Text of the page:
2019 News

October 25, 2019


Tenno Sho (Autumn) (G1) - Comments from runner's connections
Mainichi Okan (G2)

Aerolithe (mare, 5)

Takanori Kikuzawa, trainer
“In fast work this week, I had her pick up from the 6-furlong mark. In her last start, the jockey said she’d grabbed the bit turning off the backstretch, so I went easy there and she changed gears coming in to the stretch just as planned. I did the same last week. Being able to use the new woodchip course to the left at Miho Training Center has made for some very effective track work. Since she just raced in the Mainichi Okan, I’d been worried how she’d come out of that, but surprisingly she was in good shape. Without a doubt, she’s suited to Tokyo, but until we race her at this distance, we can’t say how she’ll take to it. Being able to get into a good rhythm will be crucial.”

Osaka Hai (G1)
Al Ain

Al Ain (horse, 5)

Yasutoshi Ikee, trainer
“I send him to the farm to refresh and he came back to the training center on Sept. 24. He looked quite heavy and last week he still was looking a bit heavy but his muscling has changed. The jockey rode work on Oct. 10 and said that he didn’t feel heavy on his feet and that his wind was good. So, last week we really worked him hard and that has helped get him ready a lot. The track was soft for the Takarazuka Kinen but he still raced well over it, and the ability to handle softer ground is one of his strong points. Distance-wise 2,000 meters is his best, but he likes a tighter track with four turns so I don’t know how well he’ll do at Tokyo.”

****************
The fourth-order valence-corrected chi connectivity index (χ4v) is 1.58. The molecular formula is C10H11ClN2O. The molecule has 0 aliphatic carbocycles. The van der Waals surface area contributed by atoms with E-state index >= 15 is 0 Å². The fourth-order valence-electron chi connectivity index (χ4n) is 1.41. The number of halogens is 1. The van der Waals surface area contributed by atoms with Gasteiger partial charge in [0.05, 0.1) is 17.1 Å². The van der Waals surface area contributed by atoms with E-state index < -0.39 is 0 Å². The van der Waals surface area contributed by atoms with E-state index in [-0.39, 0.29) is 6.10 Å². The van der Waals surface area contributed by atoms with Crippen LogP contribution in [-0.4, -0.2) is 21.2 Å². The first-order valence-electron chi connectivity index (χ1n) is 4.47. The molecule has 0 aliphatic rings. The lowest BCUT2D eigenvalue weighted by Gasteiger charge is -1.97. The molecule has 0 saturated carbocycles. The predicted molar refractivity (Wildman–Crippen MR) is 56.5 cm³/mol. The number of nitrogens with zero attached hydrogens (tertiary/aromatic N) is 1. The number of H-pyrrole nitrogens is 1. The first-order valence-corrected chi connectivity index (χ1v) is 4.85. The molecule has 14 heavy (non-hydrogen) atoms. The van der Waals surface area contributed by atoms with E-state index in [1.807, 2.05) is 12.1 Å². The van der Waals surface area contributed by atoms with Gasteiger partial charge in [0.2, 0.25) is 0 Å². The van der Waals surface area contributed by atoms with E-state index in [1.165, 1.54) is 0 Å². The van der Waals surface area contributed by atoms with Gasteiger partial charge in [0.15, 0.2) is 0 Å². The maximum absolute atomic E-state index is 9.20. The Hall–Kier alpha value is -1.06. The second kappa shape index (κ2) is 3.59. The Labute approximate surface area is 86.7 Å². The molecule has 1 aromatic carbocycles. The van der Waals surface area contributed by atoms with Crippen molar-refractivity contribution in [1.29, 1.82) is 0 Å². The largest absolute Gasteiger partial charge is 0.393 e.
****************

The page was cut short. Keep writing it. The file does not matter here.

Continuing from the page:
Japan Cup in association with LONGINES (International Invitational) (G1)
Almond Eye

Almond Eye (filly, 4)

Christophe Lemaire, jockey